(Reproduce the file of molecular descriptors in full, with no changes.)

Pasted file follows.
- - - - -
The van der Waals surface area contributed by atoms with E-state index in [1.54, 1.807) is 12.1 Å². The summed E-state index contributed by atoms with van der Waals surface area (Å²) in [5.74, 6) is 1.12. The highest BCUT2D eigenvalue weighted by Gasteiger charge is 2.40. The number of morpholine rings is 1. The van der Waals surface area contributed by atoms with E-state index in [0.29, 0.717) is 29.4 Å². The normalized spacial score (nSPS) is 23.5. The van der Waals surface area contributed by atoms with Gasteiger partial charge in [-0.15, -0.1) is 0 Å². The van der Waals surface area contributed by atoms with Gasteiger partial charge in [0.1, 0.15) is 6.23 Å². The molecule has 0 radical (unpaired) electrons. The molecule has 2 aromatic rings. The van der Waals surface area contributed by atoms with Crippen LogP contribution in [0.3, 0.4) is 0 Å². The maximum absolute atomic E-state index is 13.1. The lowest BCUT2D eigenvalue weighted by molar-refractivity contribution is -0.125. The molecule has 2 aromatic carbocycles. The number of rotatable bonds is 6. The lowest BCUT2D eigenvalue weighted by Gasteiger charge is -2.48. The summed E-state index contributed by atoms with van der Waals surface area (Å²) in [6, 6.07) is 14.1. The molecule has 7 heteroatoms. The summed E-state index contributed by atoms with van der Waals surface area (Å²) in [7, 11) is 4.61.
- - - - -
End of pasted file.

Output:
The van der Waals surface area contributed by atoms with E-state index in [1.54, 1.807) is 12.1 Å². The summed E-state index contributed by atoms with van der Waals surface area (Å²) in [5.74, 6) is 1.12. The highest BCUT2D eigenvalue weighted by Gasteiger charge is 2.40. The number of morpholine rings is 1. The van der Waals surface area contributed by atoms with E-state index in [0.29, 0.717) is 29.4 Å². The normalized spacial score (nSPS) is 23.5. The van der Waals surface area contributed by atoms with Gasteiger partial charge in [-0.15, -0.1) is 0 Å². The van der Waals surface area contributed by atoms with Gasteiger partial charge in [0.1, 0.15) is 6.23 Å². The molecule has 0 radical (unpaired) electrons. The molecule has 2 aromatic rings. The van der Waals surface area contributed by atoms with Crippen LogP contribution in [0.3, 0.4) is 0 Å². The maximum absolute atomic E-state index is 13.1. The lowest BCUT2D eigenvalue weighted by molar-refractivity contribution is -0.125. The molecule has 2 aromatic carbocycles. The number of rotatable bonds is 6. The lowest BCUT2D eigenvalue weighted by Gasteiger charge is -2.48. The summed E-state index contributed by atoms with van der Waals surface area (Å²) in [6, 6.07) is 14.1. The molecule has 7 heteroatoms. The summed E-state index contributed by atoms with van der Waals surface area (Å²) in [7, 11) is 4.61.